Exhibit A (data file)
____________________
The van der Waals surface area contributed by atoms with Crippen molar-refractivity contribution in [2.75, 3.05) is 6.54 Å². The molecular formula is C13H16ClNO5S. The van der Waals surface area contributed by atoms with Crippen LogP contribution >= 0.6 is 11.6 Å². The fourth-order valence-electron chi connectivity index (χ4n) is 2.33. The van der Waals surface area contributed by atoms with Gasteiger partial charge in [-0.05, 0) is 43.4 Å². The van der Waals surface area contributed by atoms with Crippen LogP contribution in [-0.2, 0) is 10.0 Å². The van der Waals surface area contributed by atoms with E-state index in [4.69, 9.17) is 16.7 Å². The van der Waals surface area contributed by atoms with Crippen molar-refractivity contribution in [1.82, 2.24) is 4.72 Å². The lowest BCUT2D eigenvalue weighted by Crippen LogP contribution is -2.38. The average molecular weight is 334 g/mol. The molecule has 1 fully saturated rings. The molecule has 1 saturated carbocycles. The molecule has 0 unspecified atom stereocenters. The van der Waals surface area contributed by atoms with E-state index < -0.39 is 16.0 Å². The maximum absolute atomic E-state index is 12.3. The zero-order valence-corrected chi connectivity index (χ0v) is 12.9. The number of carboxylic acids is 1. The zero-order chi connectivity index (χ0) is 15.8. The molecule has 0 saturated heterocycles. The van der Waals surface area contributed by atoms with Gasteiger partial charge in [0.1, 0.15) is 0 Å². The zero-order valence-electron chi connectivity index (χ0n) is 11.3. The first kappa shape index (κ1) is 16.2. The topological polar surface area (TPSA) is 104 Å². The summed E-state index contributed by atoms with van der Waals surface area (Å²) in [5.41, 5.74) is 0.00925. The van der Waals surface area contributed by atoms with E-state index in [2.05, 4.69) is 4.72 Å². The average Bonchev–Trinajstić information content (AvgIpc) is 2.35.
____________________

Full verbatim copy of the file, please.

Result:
The van der Waals surface area contributed by atoms with Crippen molar-refractivity contribution in [2.75, 3.05) is 6.54 Å². The molecular formula is C13H16ClNO5S. The van der Waals surface area contributed by atoms with Crippen LogP contribution >= 0.6 is 11.6 Å². The fourth-order valence-electron chi connectivity index (χ4n) is 2.33. The van der Waals surface area contributed by atoms with Gasteiger partial charge in [-0.05, 0) is 43.4 Å². The van der Waals surface area contributed by atoms with Crippen LogP contribution in [-0.2, 0) is 10.0 Å². The van der Waals surface area contributed by atoms with E-state index in [4.69, 9.17) is 16.7 Å². The van der Waals surface area contributed by atoms with Crippen molar-refractivity contribution in [1.82, 2.24) is 4.72 Å². The lowest BCUT2D eigenvalue weighted by Crippen LogP contribution is -2.38. The average molecular weight is 334 g/mol. The molecule has 1 fully saturated rings. The molecule has 1 saturated carbocycles. The molecule has 0 unspecified atom stereocenters. The van der Waals surface area contributed by atoms with E-state index < -0.39 is 16.0 Å². The maximum absolute atomic E-state index is 12.3. The zero-order valence-corrected chi connectivity index (χ0v) is 12.9. The number of carboxylic acids is 1. The zero-order chi connectivity index (χ0) is 15.8. The molecule has 0 saturated heterocycles. The van der Waals surface area contributed by atoms with Gasteiger partial charge in [0.1, 0.15) is 0 Å². The zero-order valence-electron chi connectivity index (χ0n) is 11.3. The first kappa shape index (κ1) is 16.2. The topological polar surface area (TPSA) is 104 Å². The summed E-state index contributed by atoms with van der Waals surface area (Å²) in [5.41, 5.74) is 0.00925. The van der Waals surface area contributed by atoms with E-state index in [2.05, 4.69) is 4.72 Å². The average Bonchev–Trinajstić information content (AvgIpc) is 2.35.